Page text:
The Graduate Students’ Association Becomes a Circus

Calling on Grad Students to End the GSA’s Downward Spiral

  • Graphic Mariana Voronovska

The Graduate Students’ Association has enormous potential to unite students around common struggles and to represent their remarkable diversity.


Unfortunately, the conduct of some members at the GSA’s general assembly last Thursday did nothing to change the perception among some students that the association is nothing but a big joke.

The GSA held by-elections at the GA to fill a number of positions, including VP Mobilization and VP Academic and Advocacy. I currently sit on the GSA’s Council of Directors as a representative for arts and science students, and I threw my hat into the ring as one of the candidates for the position of VP Mobilization.

I lost by a wide margin to engineering student Danish Sheikh, and I congratulate him and look forward to working with him. He seems like an upstanding individual and I hope he’s up to the task.

That’s not the problem. The problem is that some members chose to turn our general assembly into a circus—and not the fun kind.

First, members voted to move the elections to the very top of the agenda, before even the approval of the minutes from the last GA. Then they refused a call for a vote by secret ballot, which would have assuaged concerns that members were being bullied by their friends into voting for them.

Things really began to fall apart during the vote for VP Academic and Advocacy, when members got up to leave as elections officers were trying to count the show of hands.

When a motion was put forth for a revote, Mostapha Marzban, VP Finance for the Engineering and Computer Science Graduate Association, threatened that his large constituency would reject every motion if members dared to contest the election results.

“We will stay here until morning voting against your bullshit motions,” snapped Marzban, who happens to be married to Dina Alizadeh, one of the candidates up for election.

Staying until morning wasn’t necessary. The assembly proceeded to pass a motion moving the election of the VP Academic and Advocacy to the next GA, and then elected its senators. But when we came to the election of representatives on the Council of Directors, the majority left the room, quorum was lost, and the assembly adjourned.

We never made it to my motion calling on the GSA to denounce government austerity measures and endless cuts to education, and join 35,000 other students—including undergrads in the philosophy department—for a one-day strike on Oct. 31.

We never made it to VP Academic and Advocacy candidate Trevor Smith’s motion that would have the GSA join the growing movement seeking to block the oil pipelines, curb environmental destruction and respect Aboriginal rights.

We never made it to the GSA president’s report, the finance report, or the report on our ongoing—and problematic—accreditation campaign.

On top of that, we started receiving messages after the GA from people who felt they had been intimidated or harassed.

This is simply embarrassing for Concordia’s more than 6,500 grad students, especially for those of us who work so hard for the association on a daily basis. You could hear it in our pleas and see it in our faces on Thursday.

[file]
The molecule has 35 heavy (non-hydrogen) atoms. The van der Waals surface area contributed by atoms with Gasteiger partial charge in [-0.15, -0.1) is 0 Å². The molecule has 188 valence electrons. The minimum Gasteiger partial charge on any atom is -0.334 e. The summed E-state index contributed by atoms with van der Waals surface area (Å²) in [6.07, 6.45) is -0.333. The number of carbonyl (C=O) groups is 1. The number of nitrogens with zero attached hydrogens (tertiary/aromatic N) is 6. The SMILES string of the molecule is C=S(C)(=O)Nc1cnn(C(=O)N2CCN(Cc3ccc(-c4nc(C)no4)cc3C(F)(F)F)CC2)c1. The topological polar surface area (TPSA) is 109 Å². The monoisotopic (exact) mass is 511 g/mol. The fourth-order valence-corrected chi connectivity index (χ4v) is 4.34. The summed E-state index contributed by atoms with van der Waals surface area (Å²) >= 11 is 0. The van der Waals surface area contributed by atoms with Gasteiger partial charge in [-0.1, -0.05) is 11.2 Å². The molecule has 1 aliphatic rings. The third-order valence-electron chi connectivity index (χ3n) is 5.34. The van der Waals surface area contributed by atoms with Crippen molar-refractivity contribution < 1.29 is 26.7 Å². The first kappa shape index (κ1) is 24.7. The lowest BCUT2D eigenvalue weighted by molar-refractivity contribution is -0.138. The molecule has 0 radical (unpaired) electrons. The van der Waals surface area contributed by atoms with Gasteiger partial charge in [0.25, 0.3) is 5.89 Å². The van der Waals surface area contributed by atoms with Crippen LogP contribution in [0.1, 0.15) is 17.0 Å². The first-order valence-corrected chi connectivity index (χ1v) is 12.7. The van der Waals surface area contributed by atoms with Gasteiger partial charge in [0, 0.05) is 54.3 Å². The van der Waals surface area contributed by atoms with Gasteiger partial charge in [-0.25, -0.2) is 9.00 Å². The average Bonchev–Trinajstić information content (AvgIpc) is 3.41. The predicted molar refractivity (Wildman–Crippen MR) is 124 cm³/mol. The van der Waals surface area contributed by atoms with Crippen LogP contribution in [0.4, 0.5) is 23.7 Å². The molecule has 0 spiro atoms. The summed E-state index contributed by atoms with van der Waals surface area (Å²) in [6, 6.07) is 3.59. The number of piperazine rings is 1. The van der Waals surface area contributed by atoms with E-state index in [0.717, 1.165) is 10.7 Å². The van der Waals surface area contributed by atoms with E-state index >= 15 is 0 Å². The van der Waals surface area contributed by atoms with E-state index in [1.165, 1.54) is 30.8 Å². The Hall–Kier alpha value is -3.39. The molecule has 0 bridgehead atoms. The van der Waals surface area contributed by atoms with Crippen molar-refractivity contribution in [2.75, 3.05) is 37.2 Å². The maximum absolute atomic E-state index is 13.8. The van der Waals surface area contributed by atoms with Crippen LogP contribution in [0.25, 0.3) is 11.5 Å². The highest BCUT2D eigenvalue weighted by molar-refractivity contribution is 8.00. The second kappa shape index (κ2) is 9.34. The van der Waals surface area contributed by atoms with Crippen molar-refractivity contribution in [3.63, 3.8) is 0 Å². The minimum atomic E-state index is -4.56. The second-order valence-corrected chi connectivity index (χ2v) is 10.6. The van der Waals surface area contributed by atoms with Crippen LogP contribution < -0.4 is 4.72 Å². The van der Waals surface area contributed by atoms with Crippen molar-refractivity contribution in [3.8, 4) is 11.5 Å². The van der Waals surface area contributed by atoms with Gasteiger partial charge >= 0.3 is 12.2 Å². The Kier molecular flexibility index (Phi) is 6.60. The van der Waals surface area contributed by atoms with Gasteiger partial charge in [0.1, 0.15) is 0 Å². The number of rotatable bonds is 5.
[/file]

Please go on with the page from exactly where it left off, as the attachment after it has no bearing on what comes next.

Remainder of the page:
I believe in having a strong student association to serve as a forum for healthy debate and to defend students’ individual and communal interests. I believe in participatory democracy, collective decision-making and general assemblies.

But it’s clear we have a lot of work to do to foster such a culture among Concordia’s grad students, many of whom have come from abroad to study engineering and may only be in Montreal for a couple of years.

The GSA has a budget of over $400,000 and provides a wide range of services and activities to its members, but one of its proudest moments came in 2012 when its members—including engineering students—voted at a general assembly to join more than 100,000 other students on strike. The GSA was one of the few associations at Concordia to participate in the student movement that forced a provincial election and halted the tuition increase planned by Jean Charest’s Liberals.

The GSA’s motto, after all, is “In The Classroom and On The Streets: Defending Your Rights Since 1970.” However, since 2012, we’ve seen the GSA fall a long way.

Fortunately, there are opportunities for redemption. Our bylaws mandate us to hold at least two general assemblies per semester, which means we’ll likely have our next one in November.

Members are welcome to attend council meetings and work with us on various committees. We have a very active Facebook group and can all be reached by email or, if you’re old-fashioned, approached in person.

This is a call to action: If you’re a grad student and see any value at all in having a student association, now is the time to step up and help end the GSA’s downward spiral.

A student association is not a joke, but it will take the active involvement of all our grads—not just engineering students—to prove it.

Jonathan Summers is a graduate student in educational studies, a member of the Council of Directors of the Graduate Students’ Association, and a former staff member at The Link.

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